(Durham, NH January 7, 2019) Nearly every community deals with the challenges of substance use disorder. It doesn’t discriminate and the effects are devastating. The problem might seem unbeatable, but young people throughout New Hampshire have the tools to fight back.
Students armed with knowledge mobilize in their communities and show how small changes in behavior, like the proper disposal of unused prescriptions can lead to big improvements. In ROADS TO RECOVERY II, teenagers from all over New Hampshire share their solution stories about hope, education and empowerment.
One way to combat substance use disorder is through frank and honest education and awareness programs. ROADS TO RECOVERY II explores local programs that empower teenagers to take the fight against substance use into their schools, neighborhoods and to the statehouse.
Young people from Dover Youth2Youth coach students from Laconia to be peer-to-peer mentors. "They are quite a force because they have the energy and they have some time on their hands and they are very action oriented," says Dana Mitchell of Dover Youth2Youth.
In a small pizza shop in Franklin, middle school students are busy folding stacks of pizza boxes and attaching drug awareness flyers to them. The boxes, with messages attached, will leave for delivery to someone's house, taking important messages about drugs right into the home. "It is hard to measure prevention because you don't know what you avoided happening, but if you're out there in front of it, maybe you're the louder voice and maybe you're making a difference," said Bob Lucas from the Franklin Mayor's Drug Task Force.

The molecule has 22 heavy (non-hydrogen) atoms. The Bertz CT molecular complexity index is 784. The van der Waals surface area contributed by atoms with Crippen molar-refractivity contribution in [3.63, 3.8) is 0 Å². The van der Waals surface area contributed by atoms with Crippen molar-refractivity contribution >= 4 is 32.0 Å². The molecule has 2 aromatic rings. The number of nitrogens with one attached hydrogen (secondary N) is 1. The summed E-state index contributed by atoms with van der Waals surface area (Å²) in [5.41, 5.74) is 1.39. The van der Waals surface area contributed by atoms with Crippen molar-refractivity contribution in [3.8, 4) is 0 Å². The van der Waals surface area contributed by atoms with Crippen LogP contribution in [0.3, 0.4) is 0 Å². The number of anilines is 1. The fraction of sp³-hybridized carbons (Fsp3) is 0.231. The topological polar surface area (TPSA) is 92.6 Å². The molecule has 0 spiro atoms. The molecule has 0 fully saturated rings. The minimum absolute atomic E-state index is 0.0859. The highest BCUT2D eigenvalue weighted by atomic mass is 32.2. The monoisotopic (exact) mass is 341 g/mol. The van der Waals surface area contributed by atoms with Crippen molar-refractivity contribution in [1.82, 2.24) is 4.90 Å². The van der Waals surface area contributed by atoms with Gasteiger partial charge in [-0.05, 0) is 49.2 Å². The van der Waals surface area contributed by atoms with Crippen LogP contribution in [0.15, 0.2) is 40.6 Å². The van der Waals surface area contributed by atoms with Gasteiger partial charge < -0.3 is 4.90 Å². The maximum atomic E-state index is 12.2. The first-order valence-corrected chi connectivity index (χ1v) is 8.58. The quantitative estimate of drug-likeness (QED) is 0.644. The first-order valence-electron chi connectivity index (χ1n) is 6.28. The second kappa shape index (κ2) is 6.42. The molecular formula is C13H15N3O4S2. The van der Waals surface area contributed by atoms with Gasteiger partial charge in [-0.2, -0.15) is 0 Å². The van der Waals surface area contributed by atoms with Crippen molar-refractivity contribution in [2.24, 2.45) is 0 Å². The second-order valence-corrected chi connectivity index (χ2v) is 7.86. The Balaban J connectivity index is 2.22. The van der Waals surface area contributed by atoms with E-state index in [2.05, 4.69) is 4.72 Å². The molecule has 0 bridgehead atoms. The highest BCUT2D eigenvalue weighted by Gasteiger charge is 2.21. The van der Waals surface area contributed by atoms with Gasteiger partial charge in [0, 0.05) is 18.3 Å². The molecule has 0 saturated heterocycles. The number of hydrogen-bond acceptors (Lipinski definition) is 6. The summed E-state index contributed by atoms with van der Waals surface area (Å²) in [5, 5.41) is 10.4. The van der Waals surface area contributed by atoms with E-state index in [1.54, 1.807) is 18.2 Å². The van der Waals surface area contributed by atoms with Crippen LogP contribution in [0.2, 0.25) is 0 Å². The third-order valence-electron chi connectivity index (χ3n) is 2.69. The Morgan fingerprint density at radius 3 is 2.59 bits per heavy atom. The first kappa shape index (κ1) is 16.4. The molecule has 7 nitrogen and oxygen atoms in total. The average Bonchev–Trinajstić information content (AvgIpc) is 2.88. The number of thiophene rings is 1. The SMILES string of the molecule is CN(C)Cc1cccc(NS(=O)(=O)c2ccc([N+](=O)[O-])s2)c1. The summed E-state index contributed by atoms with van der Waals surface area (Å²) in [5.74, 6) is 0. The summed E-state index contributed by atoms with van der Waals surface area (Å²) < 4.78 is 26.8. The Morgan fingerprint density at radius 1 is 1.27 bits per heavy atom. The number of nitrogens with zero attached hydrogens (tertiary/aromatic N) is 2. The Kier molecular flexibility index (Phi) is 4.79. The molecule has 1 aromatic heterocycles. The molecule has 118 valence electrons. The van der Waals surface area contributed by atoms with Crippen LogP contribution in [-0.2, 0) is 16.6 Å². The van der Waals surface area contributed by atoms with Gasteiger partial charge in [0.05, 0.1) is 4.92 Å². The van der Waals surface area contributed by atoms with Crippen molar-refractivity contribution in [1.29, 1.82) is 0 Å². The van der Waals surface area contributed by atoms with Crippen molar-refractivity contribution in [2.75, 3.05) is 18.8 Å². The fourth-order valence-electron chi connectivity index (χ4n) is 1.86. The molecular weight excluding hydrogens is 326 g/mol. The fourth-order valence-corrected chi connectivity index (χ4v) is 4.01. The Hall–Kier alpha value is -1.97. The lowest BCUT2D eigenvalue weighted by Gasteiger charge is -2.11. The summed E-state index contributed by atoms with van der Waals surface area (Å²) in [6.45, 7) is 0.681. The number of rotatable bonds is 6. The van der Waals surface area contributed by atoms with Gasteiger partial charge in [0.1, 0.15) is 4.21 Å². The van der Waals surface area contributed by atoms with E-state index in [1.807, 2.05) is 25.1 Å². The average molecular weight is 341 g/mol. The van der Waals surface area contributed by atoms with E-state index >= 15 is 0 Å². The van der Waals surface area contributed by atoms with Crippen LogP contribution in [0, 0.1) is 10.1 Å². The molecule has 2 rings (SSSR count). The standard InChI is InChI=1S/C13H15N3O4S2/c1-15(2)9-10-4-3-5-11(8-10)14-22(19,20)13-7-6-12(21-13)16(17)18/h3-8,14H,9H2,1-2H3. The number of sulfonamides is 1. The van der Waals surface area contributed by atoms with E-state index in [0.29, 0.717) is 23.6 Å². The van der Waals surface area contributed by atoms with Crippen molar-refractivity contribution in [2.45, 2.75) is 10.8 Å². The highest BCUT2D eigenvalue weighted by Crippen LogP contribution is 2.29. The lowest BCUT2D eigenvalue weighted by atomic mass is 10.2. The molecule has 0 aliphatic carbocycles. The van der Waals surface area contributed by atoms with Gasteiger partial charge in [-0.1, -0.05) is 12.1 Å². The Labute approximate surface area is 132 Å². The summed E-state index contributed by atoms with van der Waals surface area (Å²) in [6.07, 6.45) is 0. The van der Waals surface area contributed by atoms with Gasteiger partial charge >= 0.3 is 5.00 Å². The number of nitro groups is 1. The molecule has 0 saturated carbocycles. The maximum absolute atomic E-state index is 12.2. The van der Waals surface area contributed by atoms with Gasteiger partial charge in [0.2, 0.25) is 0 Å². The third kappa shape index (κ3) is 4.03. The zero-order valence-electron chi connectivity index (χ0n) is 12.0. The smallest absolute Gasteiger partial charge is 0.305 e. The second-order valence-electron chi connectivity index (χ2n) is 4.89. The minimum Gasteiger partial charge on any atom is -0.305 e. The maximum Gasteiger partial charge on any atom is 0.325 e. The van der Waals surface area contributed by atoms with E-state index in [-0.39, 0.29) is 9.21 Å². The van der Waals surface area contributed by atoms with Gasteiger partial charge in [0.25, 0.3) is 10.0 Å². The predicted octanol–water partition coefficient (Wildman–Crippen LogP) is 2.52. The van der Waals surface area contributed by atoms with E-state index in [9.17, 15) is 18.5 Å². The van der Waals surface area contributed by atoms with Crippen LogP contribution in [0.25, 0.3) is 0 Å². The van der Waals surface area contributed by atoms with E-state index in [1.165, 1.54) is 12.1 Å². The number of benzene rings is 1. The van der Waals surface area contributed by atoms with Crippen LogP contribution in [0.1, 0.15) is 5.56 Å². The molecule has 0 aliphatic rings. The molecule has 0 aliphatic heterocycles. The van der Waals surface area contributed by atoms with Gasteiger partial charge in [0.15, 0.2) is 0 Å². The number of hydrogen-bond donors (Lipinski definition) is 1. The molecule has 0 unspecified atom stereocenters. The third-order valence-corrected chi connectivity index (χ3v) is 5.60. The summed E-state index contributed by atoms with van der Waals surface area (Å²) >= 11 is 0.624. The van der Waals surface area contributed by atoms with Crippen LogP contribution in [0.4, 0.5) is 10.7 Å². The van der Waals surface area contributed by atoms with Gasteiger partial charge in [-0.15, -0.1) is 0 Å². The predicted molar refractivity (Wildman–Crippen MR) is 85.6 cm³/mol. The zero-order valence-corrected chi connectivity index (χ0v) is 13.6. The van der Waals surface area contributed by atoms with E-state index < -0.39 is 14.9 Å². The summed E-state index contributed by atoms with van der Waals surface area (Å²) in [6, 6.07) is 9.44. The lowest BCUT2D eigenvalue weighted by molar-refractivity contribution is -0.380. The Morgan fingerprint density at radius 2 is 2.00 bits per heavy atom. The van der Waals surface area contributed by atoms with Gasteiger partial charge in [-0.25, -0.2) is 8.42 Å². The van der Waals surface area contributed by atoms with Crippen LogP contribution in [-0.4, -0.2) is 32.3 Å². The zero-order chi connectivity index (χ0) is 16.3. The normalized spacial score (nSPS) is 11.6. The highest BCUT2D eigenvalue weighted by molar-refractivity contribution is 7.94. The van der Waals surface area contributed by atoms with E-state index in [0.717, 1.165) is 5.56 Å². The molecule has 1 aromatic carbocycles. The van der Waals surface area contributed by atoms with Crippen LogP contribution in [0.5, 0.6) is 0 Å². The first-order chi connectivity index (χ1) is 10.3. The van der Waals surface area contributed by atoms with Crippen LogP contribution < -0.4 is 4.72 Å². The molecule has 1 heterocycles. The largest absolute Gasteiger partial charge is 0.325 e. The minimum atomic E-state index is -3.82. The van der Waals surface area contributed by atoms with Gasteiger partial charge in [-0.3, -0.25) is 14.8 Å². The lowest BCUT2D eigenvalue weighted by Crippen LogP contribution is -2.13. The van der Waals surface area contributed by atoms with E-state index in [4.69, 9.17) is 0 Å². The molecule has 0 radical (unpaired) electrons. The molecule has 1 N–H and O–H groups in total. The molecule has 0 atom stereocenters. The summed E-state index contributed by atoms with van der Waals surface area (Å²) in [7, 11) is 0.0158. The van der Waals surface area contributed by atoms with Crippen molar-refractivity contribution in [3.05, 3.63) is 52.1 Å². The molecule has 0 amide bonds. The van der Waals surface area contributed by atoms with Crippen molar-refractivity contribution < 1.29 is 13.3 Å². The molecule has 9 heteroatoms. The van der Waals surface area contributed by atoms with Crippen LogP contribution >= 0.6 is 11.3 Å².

Sometimes reducing the incidence of substance use disorder means getting kids outdoors. Exposing teens to outdoor activities can set them on the right path. And it creates leaders. "Instead of getting a high from substance use, they get that high from rock climbing or backpacking," said Sean O'Brien who founded Youth Leadership Through Adventure.
In his seventh season at Youth Leadership Through Adventure, student advisor Noah Schoenbeck encourages other teens to explore the outdoors, "When I joined this group I was not the person that I am today. I was struggling in school, I was going through hard times at home and I was barely motivated. Now I've found my passion in the outdoors."
In a small pharmacy in Goffstown, students from Makin' It Happen meet with customers. They talk about the importance of prescription drug take-back. Unused drugs in a medicine cabinet, they say, can often end up in the hands of a classmate.
Host Jennifer Rooks leads a discussion at the Huot Technical Center at Laconia High School that explores the grassroots efforts going on in New Hampshire with guests from Dover Youth2Youth, students from Laconia High School, Youth Leadership Through Adventure and Makin' It Happen.
ROADS TO RECOVERY II airs January 17 at 8 on New Hampshire PBS with multiple airdates on NHPBS and NHPBS Explore. Learn more at: nhpbs.org/recovery.
ROADS TO RECOVERY II is part of the Granite Solutions project of the Granite State News Collaborative. For more behavioral health solutions coverage visit collaborativenh.org.
Major funding for the production of ROADS TO RECOVERY II is made possible by Dartmouth-Hitchcock and Bank of New Hampshire.
About New Hampshire PBS: New Hampshire PBS inspires one million Granite Staters each month with engaging and trusted local and national programs and services on-air, online, via mobile, in classrooms and in communities. Beyond its award-winning television programs, New Hampshire PBS is a leader in education and community engagement. www.nhpbs.org